Methods Top


Animal model preparation

All procedures used in this study were in accordance with our institutional guidelines that complied with the international ethics and humane standards for animal use. Every effort was made to minimize the number of animals and reduce their suffering.

Healthy Wistar rats, male, aged 7–8 weeks, and weight of 220 ± 20 g were obtained from the Animal Facility Center, Peking Union Medical College Hospital. All animals were housed in a pathogen-free facility and used according to the protocols approved by the IACUC of Peking Union Medical College Hospital. Totally, 12 rats were randomly divided into sham-operated (SHAM) group or CLP group. CLP was performed as previously described to establish a mid-grade sepsis model.[20] In brief, the cecum was ligated at half the distance between the distal pole and the base of the cecum. Two cecal punctures were made with a 22G needle, and a droplet of feces was forced out from both the mesenteric and antimesenteric penetration holes. Sham-operated rats were subjected to the same laparotomy without CLP. After surgery, all animals immediately received a subcutaneous injection of sterile saline (0.9% NaCl, 5 ml per 100 g body weight) for resuscitation.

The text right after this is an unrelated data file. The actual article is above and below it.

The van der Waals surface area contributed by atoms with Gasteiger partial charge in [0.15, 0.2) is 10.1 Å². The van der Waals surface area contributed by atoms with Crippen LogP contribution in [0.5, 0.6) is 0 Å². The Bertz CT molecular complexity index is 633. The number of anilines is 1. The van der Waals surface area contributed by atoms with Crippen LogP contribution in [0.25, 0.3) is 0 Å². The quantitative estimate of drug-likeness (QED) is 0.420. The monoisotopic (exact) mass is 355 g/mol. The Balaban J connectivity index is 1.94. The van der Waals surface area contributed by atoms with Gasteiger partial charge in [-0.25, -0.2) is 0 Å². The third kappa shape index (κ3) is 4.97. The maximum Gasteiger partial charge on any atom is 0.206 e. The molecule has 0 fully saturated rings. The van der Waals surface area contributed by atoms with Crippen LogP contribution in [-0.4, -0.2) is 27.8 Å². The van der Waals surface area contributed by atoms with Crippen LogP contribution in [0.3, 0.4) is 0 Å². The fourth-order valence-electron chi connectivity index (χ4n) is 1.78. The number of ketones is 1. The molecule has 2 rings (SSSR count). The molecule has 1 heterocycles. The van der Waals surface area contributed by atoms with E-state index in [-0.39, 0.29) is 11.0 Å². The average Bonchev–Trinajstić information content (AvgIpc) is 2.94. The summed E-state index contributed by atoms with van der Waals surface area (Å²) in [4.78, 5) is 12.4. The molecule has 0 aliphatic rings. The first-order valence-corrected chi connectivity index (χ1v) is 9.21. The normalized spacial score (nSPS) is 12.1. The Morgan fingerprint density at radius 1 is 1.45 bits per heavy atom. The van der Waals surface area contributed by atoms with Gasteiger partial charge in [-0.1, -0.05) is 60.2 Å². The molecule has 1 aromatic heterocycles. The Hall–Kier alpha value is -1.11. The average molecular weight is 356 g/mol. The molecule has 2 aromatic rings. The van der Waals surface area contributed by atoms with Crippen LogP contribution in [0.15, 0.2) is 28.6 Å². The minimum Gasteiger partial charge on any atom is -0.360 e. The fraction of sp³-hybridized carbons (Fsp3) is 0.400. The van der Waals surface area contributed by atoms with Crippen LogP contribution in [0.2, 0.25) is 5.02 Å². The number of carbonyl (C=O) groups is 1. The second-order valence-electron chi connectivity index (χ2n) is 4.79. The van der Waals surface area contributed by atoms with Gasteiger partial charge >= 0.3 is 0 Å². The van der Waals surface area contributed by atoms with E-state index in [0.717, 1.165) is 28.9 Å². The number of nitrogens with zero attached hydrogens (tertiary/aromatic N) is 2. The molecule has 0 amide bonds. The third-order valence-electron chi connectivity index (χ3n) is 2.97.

Hematoxylin and eosin staining

The left ventricle (LV) hearts of rats were transversely cut at a 2 mm-thickness, immediately fixed in 4% paraformaldehyde, and embedded in paraffin. Sections of 3-μm thickness were affixed to slides, deparaffinized, and stained with hematoxylin and eosin (H and E) to evaluate the morphological changes of the heart.

Transmission electron microscopy analysis

Transmission electron microscopy was performed as described previously.[21] The samples after pretreatment were cut into thin sections (90 nm) that were viewed at 120 kV with a H7650 transmission electron microscope (HITACHI, Tokyo, Japan). Micrographs were obtained using a Philips CM12 (10–15 per sample) by random sampling.

Western blotting analysis